Cynthia Stafford puts great stock in the power of positive thinking. “Everything starts with your thoughts,”
she says. “Whatever it is you want to achieve, you’ve got to believe in it first.”
One thing Stafford believed in fervently was providing a loving home for the five children of her brother Keith, who was killed in a 1999 car accident. After rescuing the kids from foster care, Stafford quit her job as a computer-training account executive and settled in to be a full-time aunt. As the years ticked by, money grew tight. “The kids were asking for things,” she says. “I did not like telling them no.” The solution came in a vision. When the number $112 million appeared in her mind in late 2004, Stafford wrote it down, put it under her pillow and set her mind to winning the lottery. “I would meditate on it a few moments a day,” she recalls. “I would see myself winning.”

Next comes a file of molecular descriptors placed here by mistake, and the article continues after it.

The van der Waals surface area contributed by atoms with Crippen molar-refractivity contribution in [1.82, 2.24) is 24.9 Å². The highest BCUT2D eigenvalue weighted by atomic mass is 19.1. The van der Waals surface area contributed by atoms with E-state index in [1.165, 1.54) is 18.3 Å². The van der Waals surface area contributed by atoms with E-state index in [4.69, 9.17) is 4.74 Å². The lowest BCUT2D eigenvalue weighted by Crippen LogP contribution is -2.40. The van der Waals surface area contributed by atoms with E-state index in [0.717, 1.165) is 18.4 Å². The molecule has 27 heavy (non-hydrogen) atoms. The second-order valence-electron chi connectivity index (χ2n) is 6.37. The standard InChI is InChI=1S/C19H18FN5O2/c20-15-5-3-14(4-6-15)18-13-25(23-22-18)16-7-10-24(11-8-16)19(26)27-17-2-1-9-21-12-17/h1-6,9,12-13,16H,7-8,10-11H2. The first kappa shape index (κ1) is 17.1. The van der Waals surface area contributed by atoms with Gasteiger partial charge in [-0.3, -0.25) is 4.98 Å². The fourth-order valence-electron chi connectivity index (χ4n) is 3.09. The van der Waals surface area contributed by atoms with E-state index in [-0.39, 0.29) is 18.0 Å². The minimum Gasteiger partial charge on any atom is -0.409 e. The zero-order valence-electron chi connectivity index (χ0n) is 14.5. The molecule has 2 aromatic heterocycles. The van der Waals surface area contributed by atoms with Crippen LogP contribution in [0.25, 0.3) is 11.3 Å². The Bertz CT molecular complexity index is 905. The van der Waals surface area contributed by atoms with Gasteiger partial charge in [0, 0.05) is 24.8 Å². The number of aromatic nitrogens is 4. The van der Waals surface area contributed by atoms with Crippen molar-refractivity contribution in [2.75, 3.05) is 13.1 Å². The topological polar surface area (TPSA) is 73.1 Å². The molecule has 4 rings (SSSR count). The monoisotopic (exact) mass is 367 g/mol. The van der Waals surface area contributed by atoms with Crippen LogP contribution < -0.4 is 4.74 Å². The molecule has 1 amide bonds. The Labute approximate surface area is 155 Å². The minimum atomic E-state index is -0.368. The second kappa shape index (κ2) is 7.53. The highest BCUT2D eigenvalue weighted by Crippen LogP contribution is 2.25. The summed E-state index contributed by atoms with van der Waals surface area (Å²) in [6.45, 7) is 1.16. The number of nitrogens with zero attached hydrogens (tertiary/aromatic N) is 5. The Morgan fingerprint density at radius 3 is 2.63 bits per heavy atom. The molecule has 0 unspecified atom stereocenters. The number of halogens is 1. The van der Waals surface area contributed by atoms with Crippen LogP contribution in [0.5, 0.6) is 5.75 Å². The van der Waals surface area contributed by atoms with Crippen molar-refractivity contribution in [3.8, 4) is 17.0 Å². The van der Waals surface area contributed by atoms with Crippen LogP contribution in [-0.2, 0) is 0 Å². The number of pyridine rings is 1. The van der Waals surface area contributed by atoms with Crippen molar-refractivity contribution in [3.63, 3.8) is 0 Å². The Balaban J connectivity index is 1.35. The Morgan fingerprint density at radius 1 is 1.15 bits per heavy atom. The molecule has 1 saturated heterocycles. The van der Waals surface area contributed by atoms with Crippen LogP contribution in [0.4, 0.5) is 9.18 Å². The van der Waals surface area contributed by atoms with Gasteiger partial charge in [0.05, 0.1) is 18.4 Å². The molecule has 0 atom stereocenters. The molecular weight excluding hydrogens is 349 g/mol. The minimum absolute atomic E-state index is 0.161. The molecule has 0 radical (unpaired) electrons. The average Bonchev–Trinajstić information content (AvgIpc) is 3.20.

When a Quick Pick jackpot rose to her magic $112 million mark in the spring of 2007, Stafford bought a ticket. The winning number, announced on Mother’s Day, proved to be hers alone. “It definitely changed my way of living,” she says. She divided the haul with her dad and another brother. Childcare and expenses had been “a family effort,” she says. “It just felt right.” She also set money aside for her nieces’ and nephews’ futures, started a foundation that exposes underprivileged local kids to the arts and indulged a self-professed shopaholic streak (many Birkin purses, one Bentley convertible). Then Stafford got back to the business of positive thinking. She envisioned a film production company, then founded it. She also envisioned her perfect guy. “I had a list of qualities I wanted,” she says. She found him-on the set of her first movie. Now married to Lanre Idewu, 35, who owns a fitness company, Stafford still plays the lottery. “Why not?” she says, laughing. “This time I’m visualizing a much larger amount.